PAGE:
ECUSA ad FAIL

I heard an ad for the Episcopal Church on the radio this morning. It was a bitty thing, not even 30 seconds, and it went something like this:

Voice 1, female: “My daughter is growing up so quickly! She’s becoming a teenager, and she needs help learning to make wise decisions.”

Voice 2, male: “The Episcopal Church welcomes you!”

Or to paraphrase, “Take your daughter to a church so she doesn’t get knocked up, and at our church, we decide.”

Now, it’s a good thing that they’re advertising. And understandable: when your customer base is leaving, whole congregations at a time, you’ve got to do something to fill those pews. But as a message, this is fairly lame.  Puberty is fairly late to be dealing with religion; God being limitless, you can’t say “Christ before eight, or else it’s too late” (or the less salacious Jesuit version), but there’s a point there. And the Church is not really a place to “learn wisdom”, but a place of transformation.  I became a Christian because I realized, based on personal and societal historical evidence, that people were not capable of making “wise decisions” about morality on their own. Indeed, there are girls who were brought up in Christian homes who still manage to make bad decisions, because we fallen people do that, and because they hadn’t prayed for the grace to overcome temptation.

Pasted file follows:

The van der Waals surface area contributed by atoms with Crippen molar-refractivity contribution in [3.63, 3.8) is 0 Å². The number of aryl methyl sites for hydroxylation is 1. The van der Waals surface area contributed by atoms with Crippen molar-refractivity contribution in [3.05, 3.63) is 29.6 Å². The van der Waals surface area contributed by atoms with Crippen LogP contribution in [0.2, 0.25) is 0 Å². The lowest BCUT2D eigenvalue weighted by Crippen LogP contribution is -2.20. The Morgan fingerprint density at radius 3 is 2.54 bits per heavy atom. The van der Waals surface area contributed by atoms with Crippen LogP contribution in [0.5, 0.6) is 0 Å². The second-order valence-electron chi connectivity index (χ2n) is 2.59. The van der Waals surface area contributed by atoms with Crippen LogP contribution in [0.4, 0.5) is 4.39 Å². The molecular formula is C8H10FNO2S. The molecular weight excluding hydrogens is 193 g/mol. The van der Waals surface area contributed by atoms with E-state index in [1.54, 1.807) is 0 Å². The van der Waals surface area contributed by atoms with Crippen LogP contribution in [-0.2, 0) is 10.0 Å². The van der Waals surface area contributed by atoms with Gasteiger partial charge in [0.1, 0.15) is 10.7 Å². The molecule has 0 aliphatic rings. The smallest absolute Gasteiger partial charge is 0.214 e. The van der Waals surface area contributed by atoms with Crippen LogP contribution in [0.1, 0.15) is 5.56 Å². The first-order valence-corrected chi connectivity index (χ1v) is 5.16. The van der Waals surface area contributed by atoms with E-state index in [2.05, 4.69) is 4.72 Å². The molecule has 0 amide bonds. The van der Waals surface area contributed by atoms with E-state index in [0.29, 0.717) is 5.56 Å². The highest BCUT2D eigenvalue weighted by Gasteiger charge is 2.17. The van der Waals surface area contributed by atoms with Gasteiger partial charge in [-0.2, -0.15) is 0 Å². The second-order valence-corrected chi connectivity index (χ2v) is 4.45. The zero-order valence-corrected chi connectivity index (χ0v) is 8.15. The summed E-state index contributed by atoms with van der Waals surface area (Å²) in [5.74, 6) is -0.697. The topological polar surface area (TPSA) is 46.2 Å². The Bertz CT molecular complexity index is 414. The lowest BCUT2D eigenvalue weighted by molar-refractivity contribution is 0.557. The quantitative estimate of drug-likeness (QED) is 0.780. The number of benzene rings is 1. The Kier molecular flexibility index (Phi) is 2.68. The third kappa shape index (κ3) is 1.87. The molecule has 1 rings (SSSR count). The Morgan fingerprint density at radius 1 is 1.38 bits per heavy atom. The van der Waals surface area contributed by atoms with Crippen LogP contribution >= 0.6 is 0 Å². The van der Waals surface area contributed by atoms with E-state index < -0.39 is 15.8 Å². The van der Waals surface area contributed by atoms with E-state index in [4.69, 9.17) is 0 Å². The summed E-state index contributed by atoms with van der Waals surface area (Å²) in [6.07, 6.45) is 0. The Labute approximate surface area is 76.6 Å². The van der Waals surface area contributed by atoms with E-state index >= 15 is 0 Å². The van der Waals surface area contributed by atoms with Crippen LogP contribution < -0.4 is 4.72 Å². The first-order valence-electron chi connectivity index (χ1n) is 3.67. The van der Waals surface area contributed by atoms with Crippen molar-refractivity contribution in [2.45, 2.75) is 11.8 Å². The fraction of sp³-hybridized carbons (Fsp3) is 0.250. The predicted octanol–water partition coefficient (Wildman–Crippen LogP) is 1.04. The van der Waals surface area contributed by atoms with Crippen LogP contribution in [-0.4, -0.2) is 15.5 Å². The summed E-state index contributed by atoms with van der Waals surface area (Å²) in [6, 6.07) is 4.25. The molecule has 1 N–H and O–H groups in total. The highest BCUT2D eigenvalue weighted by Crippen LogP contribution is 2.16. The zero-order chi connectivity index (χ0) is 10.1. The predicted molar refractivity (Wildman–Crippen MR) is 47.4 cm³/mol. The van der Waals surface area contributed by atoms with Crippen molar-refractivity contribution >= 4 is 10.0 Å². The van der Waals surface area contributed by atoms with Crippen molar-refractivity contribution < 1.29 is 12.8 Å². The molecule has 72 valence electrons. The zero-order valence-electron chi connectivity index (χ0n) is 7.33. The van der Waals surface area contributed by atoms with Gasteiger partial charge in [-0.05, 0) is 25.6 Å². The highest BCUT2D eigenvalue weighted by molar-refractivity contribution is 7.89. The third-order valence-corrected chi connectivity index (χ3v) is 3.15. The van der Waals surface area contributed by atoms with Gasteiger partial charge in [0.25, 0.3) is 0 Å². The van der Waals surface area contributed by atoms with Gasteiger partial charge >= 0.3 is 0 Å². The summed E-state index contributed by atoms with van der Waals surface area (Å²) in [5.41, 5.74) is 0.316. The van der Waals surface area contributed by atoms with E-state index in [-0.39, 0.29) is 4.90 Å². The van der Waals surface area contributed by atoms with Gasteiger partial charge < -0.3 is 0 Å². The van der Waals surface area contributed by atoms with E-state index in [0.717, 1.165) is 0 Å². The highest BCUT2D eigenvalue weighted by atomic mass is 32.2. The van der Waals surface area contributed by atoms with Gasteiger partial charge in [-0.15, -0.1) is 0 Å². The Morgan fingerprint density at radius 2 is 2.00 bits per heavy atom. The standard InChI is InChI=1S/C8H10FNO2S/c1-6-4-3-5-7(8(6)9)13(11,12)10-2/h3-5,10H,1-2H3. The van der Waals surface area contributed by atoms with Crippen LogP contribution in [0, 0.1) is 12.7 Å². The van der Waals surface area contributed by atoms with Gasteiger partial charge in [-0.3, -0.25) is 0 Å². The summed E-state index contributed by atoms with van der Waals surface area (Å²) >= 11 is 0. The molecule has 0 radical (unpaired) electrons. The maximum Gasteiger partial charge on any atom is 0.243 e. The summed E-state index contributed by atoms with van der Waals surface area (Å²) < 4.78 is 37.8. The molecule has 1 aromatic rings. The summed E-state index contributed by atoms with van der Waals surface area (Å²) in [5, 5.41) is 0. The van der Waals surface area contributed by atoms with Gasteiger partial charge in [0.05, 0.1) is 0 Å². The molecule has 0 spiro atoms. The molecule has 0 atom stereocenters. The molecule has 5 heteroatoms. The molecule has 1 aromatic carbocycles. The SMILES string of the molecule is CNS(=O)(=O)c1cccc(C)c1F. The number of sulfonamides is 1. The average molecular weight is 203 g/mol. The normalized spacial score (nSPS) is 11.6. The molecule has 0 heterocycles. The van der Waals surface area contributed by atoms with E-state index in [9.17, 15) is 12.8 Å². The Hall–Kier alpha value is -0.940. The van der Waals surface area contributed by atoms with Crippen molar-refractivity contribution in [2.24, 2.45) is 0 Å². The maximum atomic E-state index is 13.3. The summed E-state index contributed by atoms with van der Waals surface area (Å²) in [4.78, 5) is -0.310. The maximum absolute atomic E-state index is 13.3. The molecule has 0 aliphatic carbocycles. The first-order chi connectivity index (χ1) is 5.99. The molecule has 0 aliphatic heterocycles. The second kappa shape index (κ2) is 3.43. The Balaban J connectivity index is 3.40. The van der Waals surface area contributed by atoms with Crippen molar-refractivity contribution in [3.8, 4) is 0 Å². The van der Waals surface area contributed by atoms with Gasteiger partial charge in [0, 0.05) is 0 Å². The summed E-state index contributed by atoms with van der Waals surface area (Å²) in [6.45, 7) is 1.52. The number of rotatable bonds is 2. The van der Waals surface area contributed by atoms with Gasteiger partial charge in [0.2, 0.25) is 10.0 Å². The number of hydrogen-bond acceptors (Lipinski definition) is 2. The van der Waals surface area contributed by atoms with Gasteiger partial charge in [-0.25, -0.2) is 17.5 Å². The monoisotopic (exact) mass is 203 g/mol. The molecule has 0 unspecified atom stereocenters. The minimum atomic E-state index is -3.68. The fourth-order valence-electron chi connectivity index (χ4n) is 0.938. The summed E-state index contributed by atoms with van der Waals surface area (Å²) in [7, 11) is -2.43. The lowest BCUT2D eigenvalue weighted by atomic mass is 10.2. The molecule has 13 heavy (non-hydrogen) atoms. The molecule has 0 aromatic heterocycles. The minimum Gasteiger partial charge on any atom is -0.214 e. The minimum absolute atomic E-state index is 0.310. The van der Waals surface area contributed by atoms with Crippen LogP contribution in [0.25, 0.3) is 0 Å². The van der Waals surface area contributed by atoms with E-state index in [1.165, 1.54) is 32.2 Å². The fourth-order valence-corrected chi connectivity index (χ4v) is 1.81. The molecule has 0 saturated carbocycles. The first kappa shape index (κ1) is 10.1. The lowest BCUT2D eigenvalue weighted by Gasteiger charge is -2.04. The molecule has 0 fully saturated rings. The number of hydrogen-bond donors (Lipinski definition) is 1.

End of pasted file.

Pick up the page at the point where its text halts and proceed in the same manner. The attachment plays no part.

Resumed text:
Now, it’s pretty hard to get a coherent Christian message into the ad size that ECUSA could afford. A paraphrase of John 3:16 would work, but you know, that’s so fundy. If they hear this little spot, maybe they’ll be inspired to tune in to one of the many Episcopalian radio stations where they can hear catechesis with John Shelby Spong and Robert Farrar Capon’s charming cooking show…oh, wait….

Now, the subtext here is definitely sexual. I mean, why do teenagers (and teenage girls in particular?) need help with wise decisions any more than those younger or older? That makes this particularly rich, given that the consensus of ECUSA management is that, in certain elements of human sexuality, the decisions of the Bible and of the historic universal Church are not as wise as their own. It screams for parody:

V.1: “My daughter is growing up so quickly! She’s becoming a teenager, and I’m afraid she’ll start licking another girl’s cooch.”

V. 2: “The Episcopal Church welcomes you!”

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